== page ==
The Monterey Institute’s Fisher International MBA Program, winner of a top 15 ranking from Entrepreneur magazine and The Princeton Review for four straight years, has now been recognized in The Princeton Review’s 2nd annual “Student Opinion Honors for Business Schools” as one of the top 15 graduate schools of business in the nation in the category of Global Management.
The Princeton Review compiled the Student Opinion Honors lists using data from its national survey of 19,000 MBA students attending the 301 business schools profiled in its October 2009 book, Best 301 Business Schools: 2010 Edition (Random House / Princeton Review). The 80-question survey asked students to report on classroom and campus experiences at their schools and rate their MBA programs in each of six areas.
“Being recognized as a leading international business program not just by The Princeton Review, but by business school students nationwide, illustrates the value students place on our interdisciplinary, cross-cultural, collaborative approach,” said Institute President Sunder Ramaswamy. “The Institute offers our business, language and policy students immersive professional experiences that position them as future leaders in their respective fields.”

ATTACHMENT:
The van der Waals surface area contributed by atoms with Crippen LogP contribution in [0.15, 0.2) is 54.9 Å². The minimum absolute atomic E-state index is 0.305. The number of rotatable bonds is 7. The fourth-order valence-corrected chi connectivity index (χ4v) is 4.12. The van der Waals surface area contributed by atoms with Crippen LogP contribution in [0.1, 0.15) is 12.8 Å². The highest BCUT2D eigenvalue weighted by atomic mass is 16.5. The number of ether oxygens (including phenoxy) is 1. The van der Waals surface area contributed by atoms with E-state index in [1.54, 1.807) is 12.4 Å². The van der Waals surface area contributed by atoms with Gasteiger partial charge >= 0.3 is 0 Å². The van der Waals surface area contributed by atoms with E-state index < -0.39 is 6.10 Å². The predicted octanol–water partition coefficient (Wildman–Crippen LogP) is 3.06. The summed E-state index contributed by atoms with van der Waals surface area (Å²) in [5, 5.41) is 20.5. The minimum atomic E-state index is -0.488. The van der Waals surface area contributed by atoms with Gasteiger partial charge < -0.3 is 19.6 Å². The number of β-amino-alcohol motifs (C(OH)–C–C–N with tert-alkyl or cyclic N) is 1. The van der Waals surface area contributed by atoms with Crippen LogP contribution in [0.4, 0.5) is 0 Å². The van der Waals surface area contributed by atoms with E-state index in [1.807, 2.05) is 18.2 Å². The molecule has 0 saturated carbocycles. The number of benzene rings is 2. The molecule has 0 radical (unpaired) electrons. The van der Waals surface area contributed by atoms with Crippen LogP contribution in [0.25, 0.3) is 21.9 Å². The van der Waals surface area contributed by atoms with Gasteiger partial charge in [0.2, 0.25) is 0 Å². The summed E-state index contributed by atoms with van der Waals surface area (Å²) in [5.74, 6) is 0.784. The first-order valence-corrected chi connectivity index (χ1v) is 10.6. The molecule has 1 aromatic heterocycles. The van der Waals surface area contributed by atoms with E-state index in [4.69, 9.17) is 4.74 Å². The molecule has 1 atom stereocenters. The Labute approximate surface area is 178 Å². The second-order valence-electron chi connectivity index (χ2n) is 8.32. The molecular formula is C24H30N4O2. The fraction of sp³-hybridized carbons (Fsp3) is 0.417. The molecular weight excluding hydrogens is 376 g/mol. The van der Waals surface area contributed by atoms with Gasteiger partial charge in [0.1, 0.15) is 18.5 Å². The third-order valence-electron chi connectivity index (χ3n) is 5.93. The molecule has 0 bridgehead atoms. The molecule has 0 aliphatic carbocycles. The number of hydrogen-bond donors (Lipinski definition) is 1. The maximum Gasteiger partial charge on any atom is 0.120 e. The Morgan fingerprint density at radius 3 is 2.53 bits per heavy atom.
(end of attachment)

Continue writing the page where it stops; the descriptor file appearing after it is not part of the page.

Created and compiled by The Princeton Review, the “Student Opinion Honors for Business Schools” lists are reported in six categories, with each list naming the 15 graduate schools of business that were most highly rated by their students evaluating their MBA program’s preparation in that specific category. The business schools appear in alphabetical order on the lists, and are not ranked 1 to 15. In addition to appearing in the magazine, the Global Management list is also posted on the Entrepreneur and Princeton Review sites.
“We salute the business schools on these lists for the outstanding job they are doing both academically and professionally in preparing their students to apply their MBA training beyond the classroom to successful job searches and productive careers. We know this will be particularly meaningful to applicants and MBA grads in these challenging economic times,” added Robert Franek, VP-Publisher Princeton Review.